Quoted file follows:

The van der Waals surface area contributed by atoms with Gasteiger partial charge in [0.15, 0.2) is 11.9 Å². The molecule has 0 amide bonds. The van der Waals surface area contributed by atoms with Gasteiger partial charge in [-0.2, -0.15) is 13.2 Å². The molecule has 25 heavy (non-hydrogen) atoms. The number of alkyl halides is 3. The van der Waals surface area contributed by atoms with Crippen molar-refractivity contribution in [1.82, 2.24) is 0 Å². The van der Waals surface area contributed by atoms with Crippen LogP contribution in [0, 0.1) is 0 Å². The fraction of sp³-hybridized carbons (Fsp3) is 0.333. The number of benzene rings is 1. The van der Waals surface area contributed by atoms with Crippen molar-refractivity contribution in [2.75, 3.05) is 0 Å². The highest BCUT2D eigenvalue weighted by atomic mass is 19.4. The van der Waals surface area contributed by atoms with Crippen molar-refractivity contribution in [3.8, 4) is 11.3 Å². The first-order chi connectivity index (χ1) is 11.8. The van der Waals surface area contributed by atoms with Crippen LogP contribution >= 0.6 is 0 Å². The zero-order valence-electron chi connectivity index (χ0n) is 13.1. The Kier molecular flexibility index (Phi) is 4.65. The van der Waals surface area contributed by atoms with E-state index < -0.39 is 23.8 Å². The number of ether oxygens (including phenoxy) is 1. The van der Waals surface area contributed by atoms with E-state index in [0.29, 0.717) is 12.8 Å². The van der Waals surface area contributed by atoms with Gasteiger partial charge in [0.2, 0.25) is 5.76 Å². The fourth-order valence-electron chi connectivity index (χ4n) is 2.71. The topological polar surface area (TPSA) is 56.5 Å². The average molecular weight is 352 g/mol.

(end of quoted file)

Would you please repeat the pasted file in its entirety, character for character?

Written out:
The van der Waals surface area contributed by atoms with Gasteiger partial charge in [0.15, 0.2) is 11.9 Å². The molecule has 0 amide bonds. The van der Waals surface area contributed by atoms with Gasteiger partial charge in [-0.2, -0.15) is 13.2 Å². The molecule has 25 heavy (non-hydrogen) atoms. The number of alkyl halides is 3. The van der Waals surface area contributed by atoms with Crippen molar-refractivity contribution in [1.82, 2.24) is 0 Å². The van der Waals surface area contributed by atoms with Crippen LogP contribution in [0, 0.1) is 0 Å². The fraction of sp³-hybridized carbons (Fsp3) is 0.333. The number of benzene rings is 1. The van der Waals surface area contributed by atoms with Crippen molar-refractivity contribution in [2.75, 3.05) is 0 Å². The highest BCUT2D eigenvalue weighted by atomic mass is 19.4. The van der Waals surface area contributed by atoms with Crippen molar-refractivity contribution in [3.8, 4) is 11.3 Å². The first-order chi connectivity index (χ1) is 11.8. The van der Waals surface area contributed by atoms with Crippen LogP contribution >= 0.6 is 0 Å². The zero-order valence-electron chi connectivity index (χ0n) is 13.1. The Kier molecular flexibility index (Phi) is 4.65. The van der Waals surface area contributed by atoms with E-state index < -0.39 is 23.8 Å². The number of ether oxygens (including phenoxy) is 1. The van der Waals surface area contributed by atoms with E-state index in [0.29, 0.717) is 12.8 Å². The van der Waals surface area contributed by atoms with Gasteiger partial charge in [0.2, 0.25) is 5.76 Å². The fourth-order valence-electron chi connectivity index (χ4n) is 2.71. The topological polar surface area (TPSA) is 56.5 Å². The average molecular weight is 352 g/mol.